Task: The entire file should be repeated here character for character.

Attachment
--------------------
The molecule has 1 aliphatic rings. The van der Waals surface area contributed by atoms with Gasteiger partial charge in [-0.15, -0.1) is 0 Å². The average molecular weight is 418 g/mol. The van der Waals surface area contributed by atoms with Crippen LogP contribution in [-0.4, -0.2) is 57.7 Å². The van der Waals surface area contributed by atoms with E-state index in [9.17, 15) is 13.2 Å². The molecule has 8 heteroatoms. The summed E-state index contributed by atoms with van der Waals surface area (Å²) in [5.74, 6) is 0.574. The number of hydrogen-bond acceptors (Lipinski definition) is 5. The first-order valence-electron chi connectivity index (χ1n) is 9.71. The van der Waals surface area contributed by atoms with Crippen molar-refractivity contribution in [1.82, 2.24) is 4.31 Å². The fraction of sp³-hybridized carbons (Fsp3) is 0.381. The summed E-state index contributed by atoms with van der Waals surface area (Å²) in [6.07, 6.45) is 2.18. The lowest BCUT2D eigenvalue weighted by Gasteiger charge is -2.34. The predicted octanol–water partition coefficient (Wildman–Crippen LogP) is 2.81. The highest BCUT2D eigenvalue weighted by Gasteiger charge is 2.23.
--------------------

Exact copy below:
The molecule has 1 aliphatic rings. The van der Waals surface area contributed by atoms with Gasteiger partial charge in [-0.15, -0.1) is 0 Å². The average molecular weight is 418 g/mol. The van der Waals surface area contributed by atoms with Crippen LogP contribution in [-0.4, -0.2) is 57.7 Å². The van der Waals surface area contributed by atoms with E-state index in [9.17, 15) is 13.2 Å². The molecule has 8 heteroatoms. The summed E-state index contributed by atoms with van der Waals surface area (Å²) in [5.74, 6) is 0.574. The number of hydrogen-bond acceptors (Lipinski definition) is 5. The first-order valence-electron chi connectivity index (χ1n) is 9.71. The van der Waals surface area contributed by atoms with Crippen molar-refractivity contribution in [1.82, 2.24) is 4.31 Å². The fraction of sp³-hybridized carbons (Fsp3) is 0.381. The summed E-state index contributed by atoms with van der Waals surface area (Å²) in [6.07, 6.45) is 2.18. The lowest BCUT2D eigenvalue weighted by Gasteiger charge is -2.34. The predicted octanol–water partition coefficient (Wildman–Crippen LogP) is 2.81. The highest BCUT2D eigenvalue weighted by Gasteiger charge is 2.23.